Making YA Spaces Safe for Trans-Folks?

Come in, have a seat, Fox has FEELINGS on how to make the YA world safe for trans/ gender-nonconforming folks.

I’ve been to a lot of cons/ festivals/ launches etc. Kidlit & YA are my safe space. I fit. I’m welcome. Or so I thought.

But lately, not so much. Realising this = one shaken, angry, heartbroken author. Not because I feel let down (I do) but because we share this space with young people. Some of whom are trans/ gender-nonconforming. Some of whom are vulnerable. ALL of whom deserve to feel like they belong, and are respected. That’s what we DO, as kidlit folks, right?

I’m not a demanding person, but I’m done. I have some demands. I want our kids to feel safe. I want to feel safe…

** DISCLAIMER: this isn’t a dig at any one person or event. Lots of tiny micro-aggressions have added up over time.**

1st: Pronouns. If you know a person’s pronouns, USE THEM. This sounds easy. You’d be surprised how many times I get misgendered by people who know. (Yes, everyone fucks up sometimes. We’re not expecting miracles. If you do, correct yourself, apologise, move on.)

Actually, correcting yourself is especially important if you realise what you’ve done during introductions. First impressions stick, they affect how people will likely think of us from that point on. Please don’t make us have say ‘well actually, I’m not…’ and simultaneously call you out and out ourselves. It ranges from uncomfortable to unsafe for us to do this. Sometimes we just can’t, and then we’re stuck with it (and all the associated dysphoria/ confusion this can cause). And in small circles like the book world, this can spiral so fast into more introductions and conversations, and before you know it, half of the room thinks of you one way, the other thinks of you as someone else.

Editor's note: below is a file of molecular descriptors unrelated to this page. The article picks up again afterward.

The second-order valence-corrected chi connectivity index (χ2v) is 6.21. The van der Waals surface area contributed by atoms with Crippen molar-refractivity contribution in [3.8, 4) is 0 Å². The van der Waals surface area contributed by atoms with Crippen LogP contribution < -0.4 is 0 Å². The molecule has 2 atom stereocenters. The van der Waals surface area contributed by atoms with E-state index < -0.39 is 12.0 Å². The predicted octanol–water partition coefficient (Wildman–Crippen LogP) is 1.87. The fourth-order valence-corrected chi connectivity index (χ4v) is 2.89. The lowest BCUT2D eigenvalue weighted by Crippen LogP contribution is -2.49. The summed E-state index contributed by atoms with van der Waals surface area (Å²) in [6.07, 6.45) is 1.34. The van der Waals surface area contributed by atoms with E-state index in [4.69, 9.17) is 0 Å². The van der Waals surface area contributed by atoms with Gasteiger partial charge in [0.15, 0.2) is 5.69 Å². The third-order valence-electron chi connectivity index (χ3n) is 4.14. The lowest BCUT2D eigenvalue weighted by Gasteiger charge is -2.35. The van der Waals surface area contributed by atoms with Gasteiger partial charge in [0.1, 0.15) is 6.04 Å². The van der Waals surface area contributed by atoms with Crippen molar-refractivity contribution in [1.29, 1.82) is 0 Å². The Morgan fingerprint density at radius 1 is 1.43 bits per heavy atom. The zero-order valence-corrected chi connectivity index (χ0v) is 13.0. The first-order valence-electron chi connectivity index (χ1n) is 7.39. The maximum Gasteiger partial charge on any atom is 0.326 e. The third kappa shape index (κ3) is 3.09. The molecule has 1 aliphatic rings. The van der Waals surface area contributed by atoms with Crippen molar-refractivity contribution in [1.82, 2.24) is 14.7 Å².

It sounds tiny, like, it’s a tiny word and NBD. I promise you it isn’t. People NOTICE pronouns. It may be subconscious. They file us into neat little gender boxes. They also hear ‘this is a woman in a suit/ a guy in a dress/ one of those kids jumping on a trend’ if there’s incongruence or confusion.

FYI, I don’t care whether you’re referring to a real person or a character, GENDER US CORRECTLY. I also don’t care whether you wrote that character. Talk to and about us with respect. We notice. It all adds up to a general mental picture people have of us and how we should be treated. And being seen as fakers/freaks/something we’re not is dangerous as fuck. It gets us killed.

2nd: BATHROOMS.
Some of us literally weigh up whether it’s safe for us to use bathrooms at all. Even in all-day events. Stop making that harder.

Go ahead and assume that people know which bathroom space best fits them.
Even if you know they’re trans. Even if you heard a pronoun you don’t think matches. I promise we’re no threat to you, we just want to pee (and not get yelled at/ assaulted/ outed while we do so).

And venues/ organisers? Can we do away with gendered bathrooms/ make safe, gender-neutral options available, please? Some of us do not fit in either binary category and it isn’t safe for us to try.

3rd/ finally (for now): please make your staff aware of policies to safeguard transfolks who may get abuse. Make it safe & easy for them to come to you for help. We…are not actually as safe as it appears (even in ‘nice, friendly Britain’) unless you make it so.

These things might sound tiny, or obvious, or like they’re not actually a big deal if you don’t follow them. And yeah, we deal with this stuff everywhere and every day. But YA isn’t everywhere, it’s a space where people matter, where we show the world what’s possible, where everyone belongs. And right now, we’re not acting like it.